The summer between elementary and high school, my best friend Chloe and I spent most of our Saturdays at Amuseland, the theme park conveniently located down the street from our neighborhood. My mom would drop us off on her way to work in the mornings and then pick us up on her way home. We reported to Amuseland like it was our job. Occasionally, we’d run into kids from school, or even bring them along with us, but the best days were when we’d go alone. 

Despite the long lineups at the popular tourist destination, we could proudly say we’d been on all the rides multiple times. We were thrill ride fanatics, riding all of the scariest ones without second thought, loving every minute of it. It was any kid’s dream.

We knew the park grounds like the back of our hands. We knew that all the annoying Bridgewood kids hung out on “Guido Hill,” that the best pizza was found in ChildTown and that Screaming Jets was always to be avoided because once a kid threw up when it was upside down, and the vomit landed on the people directly below him. There was our joint favourite rollercoaster, BrainBurster; our favourite small rides, Tornado and Spine-Chiller respectively; the thrill ride that just boring, Incubus; the roller coaster that was so overrated, Whirlwind; the one we’d always skip, The Vampire; and many many other rides.

“Wanna go on Clear Liquid Gully?” I asked Chloe as we sat on a curb one Saturday, eating our foot-long hotdogs. CLG was one of my favourite rides in the park. It was an impressively long ride aboard a river raft through real rapids with water spilling in from all sides. The raft would spin during the ride, so it was up to fate to decide who’s going to go backwards through the cave, get splashed, or end up right below the waterfall. Visitors at the park could also pay 25 cents to set off water bombs as they watched the journey from the path above. Sometimes we’d get off completely dry, and at other times we’d get soaked. The luck of the draw was what I loved about that ride.

“Yeah, it doesn’t look that busy today,” Chloe noted. The biggest downfall to Clear Liquid Gully is that it had one of the notoriously longest lineups in the entire park. Especially on the hottest summer days, you could be stuck in the wooded queue for at least an hour.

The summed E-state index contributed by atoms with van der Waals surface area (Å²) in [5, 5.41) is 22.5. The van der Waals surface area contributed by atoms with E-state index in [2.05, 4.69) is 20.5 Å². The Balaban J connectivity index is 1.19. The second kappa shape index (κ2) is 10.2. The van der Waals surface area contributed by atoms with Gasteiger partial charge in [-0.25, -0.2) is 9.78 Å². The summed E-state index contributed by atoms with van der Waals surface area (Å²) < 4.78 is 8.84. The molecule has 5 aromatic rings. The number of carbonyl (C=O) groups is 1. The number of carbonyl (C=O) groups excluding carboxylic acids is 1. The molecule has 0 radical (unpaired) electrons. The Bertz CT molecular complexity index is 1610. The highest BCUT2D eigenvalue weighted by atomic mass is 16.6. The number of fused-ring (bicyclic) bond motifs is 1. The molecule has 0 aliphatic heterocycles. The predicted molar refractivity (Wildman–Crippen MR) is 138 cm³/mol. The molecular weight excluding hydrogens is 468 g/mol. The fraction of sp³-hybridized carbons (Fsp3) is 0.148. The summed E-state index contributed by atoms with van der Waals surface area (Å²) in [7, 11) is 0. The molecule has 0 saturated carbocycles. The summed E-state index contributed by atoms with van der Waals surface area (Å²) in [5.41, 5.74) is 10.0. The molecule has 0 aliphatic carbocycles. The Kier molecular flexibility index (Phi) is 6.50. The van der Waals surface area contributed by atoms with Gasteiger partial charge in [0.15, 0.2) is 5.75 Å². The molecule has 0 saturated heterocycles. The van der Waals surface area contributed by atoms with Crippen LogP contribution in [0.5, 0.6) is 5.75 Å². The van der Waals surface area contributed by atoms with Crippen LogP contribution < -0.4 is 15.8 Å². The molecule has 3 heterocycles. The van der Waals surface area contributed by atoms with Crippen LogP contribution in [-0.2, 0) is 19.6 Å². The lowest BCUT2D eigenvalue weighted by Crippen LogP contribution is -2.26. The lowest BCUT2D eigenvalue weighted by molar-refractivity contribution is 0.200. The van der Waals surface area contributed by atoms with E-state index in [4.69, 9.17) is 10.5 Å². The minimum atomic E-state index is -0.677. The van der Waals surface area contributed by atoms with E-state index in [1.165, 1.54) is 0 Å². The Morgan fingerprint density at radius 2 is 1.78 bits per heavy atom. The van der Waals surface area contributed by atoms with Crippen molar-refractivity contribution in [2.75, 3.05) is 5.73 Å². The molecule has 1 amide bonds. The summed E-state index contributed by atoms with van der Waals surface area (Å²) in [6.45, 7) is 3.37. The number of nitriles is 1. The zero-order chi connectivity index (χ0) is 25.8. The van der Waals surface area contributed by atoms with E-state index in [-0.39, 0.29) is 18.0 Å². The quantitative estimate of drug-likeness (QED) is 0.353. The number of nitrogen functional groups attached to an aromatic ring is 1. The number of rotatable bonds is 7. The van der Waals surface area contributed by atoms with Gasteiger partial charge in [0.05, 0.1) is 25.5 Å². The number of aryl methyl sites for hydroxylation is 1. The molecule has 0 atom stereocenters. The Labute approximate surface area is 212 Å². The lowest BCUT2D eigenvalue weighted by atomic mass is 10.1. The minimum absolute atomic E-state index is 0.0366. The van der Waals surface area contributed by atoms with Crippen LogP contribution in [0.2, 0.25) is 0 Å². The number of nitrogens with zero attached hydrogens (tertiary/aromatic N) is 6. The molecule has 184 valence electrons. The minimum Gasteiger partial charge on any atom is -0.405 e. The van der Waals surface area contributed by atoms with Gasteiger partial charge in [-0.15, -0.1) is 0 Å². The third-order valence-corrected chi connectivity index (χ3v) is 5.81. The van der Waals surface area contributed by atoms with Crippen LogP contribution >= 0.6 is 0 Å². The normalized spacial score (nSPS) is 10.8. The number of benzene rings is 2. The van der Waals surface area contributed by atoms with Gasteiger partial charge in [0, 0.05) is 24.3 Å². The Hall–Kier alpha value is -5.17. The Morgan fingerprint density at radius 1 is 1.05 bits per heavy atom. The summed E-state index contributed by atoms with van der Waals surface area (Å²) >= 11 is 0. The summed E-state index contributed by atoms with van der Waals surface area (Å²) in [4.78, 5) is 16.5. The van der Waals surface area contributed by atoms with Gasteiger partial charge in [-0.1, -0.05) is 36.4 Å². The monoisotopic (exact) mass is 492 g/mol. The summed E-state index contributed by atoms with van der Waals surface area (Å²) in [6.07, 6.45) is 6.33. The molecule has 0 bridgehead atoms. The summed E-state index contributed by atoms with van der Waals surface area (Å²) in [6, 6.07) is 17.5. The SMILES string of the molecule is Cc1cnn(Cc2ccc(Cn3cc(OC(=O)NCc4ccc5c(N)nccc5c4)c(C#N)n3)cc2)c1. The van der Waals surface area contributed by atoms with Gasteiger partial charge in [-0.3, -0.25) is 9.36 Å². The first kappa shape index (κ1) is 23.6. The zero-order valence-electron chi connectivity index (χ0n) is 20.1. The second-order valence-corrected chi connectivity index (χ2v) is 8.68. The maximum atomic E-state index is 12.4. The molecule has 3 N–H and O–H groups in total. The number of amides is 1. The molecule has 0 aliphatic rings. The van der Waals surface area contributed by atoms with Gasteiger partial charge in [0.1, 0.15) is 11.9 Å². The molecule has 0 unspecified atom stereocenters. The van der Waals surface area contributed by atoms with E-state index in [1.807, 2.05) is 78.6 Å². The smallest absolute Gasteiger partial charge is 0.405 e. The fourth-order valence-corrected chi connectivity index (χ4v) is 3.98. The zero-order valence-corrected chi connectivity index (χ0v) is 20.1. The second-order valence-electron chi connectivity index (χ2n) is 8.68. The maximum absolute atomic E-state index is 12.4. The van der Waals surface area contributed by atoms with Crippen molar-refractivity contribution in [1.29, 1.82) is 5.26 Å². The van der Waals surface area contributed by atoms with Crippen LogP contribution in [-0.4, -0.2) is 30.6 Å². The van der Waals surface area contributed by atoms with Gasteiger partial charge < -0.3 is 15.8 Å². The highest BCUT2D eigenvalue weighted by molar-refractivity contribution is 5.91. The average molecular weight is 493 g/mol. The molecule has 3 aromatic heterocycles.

“That’s probably because it’s not that hot out today. It’s kind of cloudy,” I observed. 

We raced through the winding line up through the trees until we arrived at that familiar brown log house and stepped onto the spinning turnstile for boarding. They let us ride on the raft just the two of us, despite it seating six, because there weren’t that many people around that day. We sat opposite each other, trying to spin the raft to get wet. Somehow we both avoided the water fall as it splashed viciously through the middle of the raft. 

“That sucks,” I said as we left the ride. I felt a drip on my nose from above. I turned to check out the back of my flared Parasuco jeans. “I hardly even got wet.”

“Me neither,” Chloe said with a splash of water on the side of her Adidas t-shirt. “What next?”

“Let’s go into the theatre,” I said, referring to the ride where the fancy seat moves as you watch a huge screen. The current picture playing was of an adventure with Spongebob chasing a rogue pickle under the sea. 

When we exited the Spongebob ride, the clouds had turned dark and ominous, and people were seeking shelter at the ride exit, from the light sprinkle of rain that had began to fall. Chloe and I walked right through the crowd, knowing Amuseland’s best kept secret: the ride lineups were always the shortest when it rained a little. 

“Let’s go on Hydra Flame!!” Chloe exclaimed, and we stepped into the drizzle. We walked across the park, not caring at all that we were getting wet. They let us ride Hydra Flame 4 times in a row because there was nobody else in line. That’s 8 loops. By the time we exited, our adrenaline was fully charged. 

By then, the thunder was clapping and the rain was pouring and all the rides were shutting down. But we were wild and unrestrained and had a whole deserted park to amuse ourselves with, and we were going to make the best of it. We always did. 

Chloe led the way as we marched through the park like we owned the place. We jumped into puddles as we sang our favourite songs as loud as we could. We ran and we laughed and we caught some pretty concerned looks. We didn’t care that our socks were squishing in our shoes, that our hair was frizzing up, or that my thick black eyeliner was running down my face. We had nowhere to be, no one to impress, and in that moment during that summer right before we started high school, nothing else in the world seemed to matter because I was having a blast with my best friend. 

We’re older now. Both of us are prone to motion sickness now. We don’t run outside through the rain. We don’t walk around singing our favourite songs. We are sensible adults with grown-up lives. But we’re still best friends. And every time I hear that thunder start to rumble, I think fondly about those last few times when we could be wholly free before real life caught up to us.